Likelihood Ratios


The Likelihood Ratio (LR) is the likelihood that a given test result would be expected in a patient with the target disorder compared to the likelihood that that same result would be expected in a patient without the target disorder. For example, you hav e a patient with anaemia and a serum ferritin of 60mmol/l and you find in an article that 90 per cent of patients with iron deficiency anaemia have serum ferritins in the same range as your patient (= sensitivity) and that 15 per cent of patients with oth er causes for anaemia have serum ferritins in the same range as your patient (1 – specificity). This means that your patient’s result would be six times as likely (90/15) to be seen in someone with, as opposed to someone without, iron deficiency anaemia, and this is called the LR for a positive test result.


The LR is used to assess how good a diagnostic test is and to help in selecting an appropriate diagnostic test(s) or sequence of tests. They have advantages over sensitivity and specificity because they are less likely to change with the prevalence of the disorder, they can be calculated for several levels of the symptom/sign or test, they can be used to combine the results of multiple diagnostic test and the can be used to calculate po st-test probability for a target disorder. For example, if you thought your patient’s chance of iron deficiency anaemia prior to doing the ferritin was 50-50, this pre-test probability of 50 per cent translates as pre-test odds of 1:1, and the post test odds can be calculated as follows:

Post-test odds = pre-test odds * LR = 1*6 = 6
Post-test probability = post test odds / (post test odds + 1)
= 6 / (6 + 1) = 86 per cent

After the serum ferritin test is done and your patient is found to have a result of 60 mmol/l, the post-test probability of your patient having iron deficiency anaemia is therefore increased to 86 per cent, and this suggests that the serum ferritin is a worthwhile diagnostic test.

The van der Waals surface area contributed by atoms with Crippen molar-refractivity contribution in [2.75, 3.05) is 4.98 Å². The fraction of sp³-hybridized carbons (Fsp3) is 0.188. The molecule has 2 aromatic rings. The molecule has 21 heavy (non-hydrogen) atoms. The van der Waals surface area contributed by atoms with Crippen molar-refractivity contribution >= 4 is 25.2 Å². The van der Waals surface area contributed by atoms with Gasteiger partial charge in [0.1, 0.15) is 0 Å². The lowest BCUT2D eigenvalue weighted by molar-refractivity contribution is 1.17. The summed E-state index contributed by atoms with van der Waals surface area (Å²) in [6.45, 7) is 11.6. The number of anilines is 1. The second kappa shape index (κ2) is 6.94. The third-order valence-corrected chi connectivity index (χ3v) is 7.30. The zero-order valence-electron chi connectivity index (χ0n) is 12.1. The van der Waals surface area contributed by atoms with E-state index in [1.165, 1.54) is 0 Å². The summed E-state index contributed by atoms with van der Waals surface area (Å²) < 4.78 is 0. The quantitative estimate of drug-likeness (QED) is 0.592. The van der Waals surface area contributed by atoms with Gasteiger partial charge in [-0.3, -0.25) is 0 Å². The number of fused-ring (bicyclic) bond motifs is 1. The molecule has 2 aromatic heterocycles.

Switching back and forth between probability and odds can be done simply using a nomogram (you can click here to view a PDF of the nomogram on its own for easy printing):

Likelihood Ratio Nomogram

likelihood ratio

A LR greater than 1 produces a post-test probability which is higher than the pre-test probability. An LR less than 1 produces a post-test probability which is lower than the pre-test probability. When the pre-test probability lies between 30 and 70 per cent, test results with a very high LR (say, above 10) rule in disease. An LR below 1 produces a post-test probability les than the pre-test probability. A very low LR (say, below 0.1) virtually rules out the chance that the patient has the disease.


We can assume that there are four possible groups of patients:

  • group a, who are disease positive and test positive;
  • group b, who are disease negative but test positive;
  • group c, who are disease positive but test negative;
  • group d, who are disease negative and test negative.


LR+ = sensitivity / (1-specificity) = (a/(a+c)) / (b/(b+d))
LR- = (1-sensitivity) / specificity = (c/(a+c)) / (d/(b+d))
Post-test odds = pre-test odds * LR
Pre-test odds = pre-test probability / (1-pre-test probability)
Post-test probability = post-test odds / (post test odds+1)


This example is taken from the results of a systematic review of serum ferritin as a diagnostic test for iron deficiency anaemia:

Sensitivity = a / (a+c) = 731/809 = 90 per cent
Specificity = d / (b+d) = 1500/1770 = 85 per cent

LR+ = sens / (1-spec) = 90/15 = 6
LR- = (1-sens) / (spec) = 10/85 = 0.12

Positive Predictive Value = a / (a+b) = 731/1001 = 73 per cent
Negative Predictive value = d / (c+d) = 1500/1578 = 95 per cent

Prevalence = (a+c) / (a+b+c+d) = 809/2579 = 32 per cent
Pre-test odds = prevalence / (1-prevalence) = 31/69 = 0.45

Post-test odds = pre-test odds * LR
Post-test Probability = post-test odds / (post-test odds + 1)

3 comments on “Likelihood Ratios

  1. Pingback: Bayes Analysis of Psych. Studies (without conditionals, priors, transition states etc.) – Data musings … // stats <code> // meta >

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  3. AvatarMary-Elaine Luther

    The normogram picture is too small. When I clicked it, it would not enlarge.
    Since the normogram is the crux of this article, the article is worthless without seeing the normogram well.
    I stopped reading the article, when I could not read the normogram.
    Get some common sense, folks!

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